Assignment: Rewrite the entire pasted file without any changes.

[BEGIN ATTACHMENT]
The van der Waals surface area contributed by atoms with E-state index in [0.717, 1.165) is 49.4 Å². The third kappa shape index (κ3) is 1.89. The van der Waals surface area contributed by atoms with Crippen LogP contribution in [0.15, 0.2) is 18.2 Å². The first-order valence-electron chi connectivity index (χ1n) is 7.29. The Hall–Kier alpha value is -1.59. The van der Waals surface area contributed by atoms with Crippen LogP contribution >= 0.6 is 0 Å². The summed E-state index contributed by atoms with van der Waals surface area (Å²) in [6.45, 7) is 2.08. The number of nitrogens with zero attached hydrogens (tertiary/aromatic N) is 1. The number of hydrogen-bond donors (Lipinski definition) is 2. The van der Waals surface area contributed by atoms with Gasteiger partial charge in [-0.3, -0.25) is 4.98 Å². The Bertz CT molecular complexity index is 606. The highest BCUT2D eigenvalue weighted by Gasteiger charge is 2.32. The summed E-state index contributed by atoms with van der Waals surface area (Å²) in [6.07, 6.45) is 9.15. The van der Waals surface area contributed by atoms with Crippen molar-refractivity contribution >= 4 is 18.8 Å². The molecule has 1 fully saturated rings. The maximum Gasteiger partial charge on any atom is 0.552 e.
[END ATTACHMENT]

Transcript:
The van der Waals surface area contributed by atoms with E-state index in [0.717, 1.165) is 49.4 Å². The third kappa shape index (κ3) is 1.89. The van der Waals surface area contributed by atoms with Crippen LogP contribution in [0.15, 0.2) is 18.2 Å². The first-order valence-electron chi connectivity index (χ1n) is 7.29. The Hall–Kier alpha value is -1.59. The van der Waals surface area contributed by atoms with Crippen LogP contribution >= 0.6 is 0 Å². The summed E-state index contributed by atoms with van der Waals surface area (Å²) in [6.45, 7) is 2.08. The number of nitrogens with zero attached hydrogens (tertiary/aromatic N) is 1. The number of hydrogen-bond donors (Lipinski definition) is 2. The van der Waals surface area contributed by atoms with Gasteiger partial charge in [-0.3, -0.25) is 4.98 Å². The Bertz CT molecular complexity index is 606. The highest BCUT2D eigenvalue weighted by Gasteiger charge is 2.32. The summed E-state index contributed by atoms with van der Waals surface area (Å²) in [6.07, 6.45) is 9.15. The van der Waals surface area contributed by atoms with Crippen molar-refractivity contribution >= 4 is 18.8 Å². The molecule has 1 fully saturated rings. The maximum Gasteiger partial charge on any atom is 0.552 e.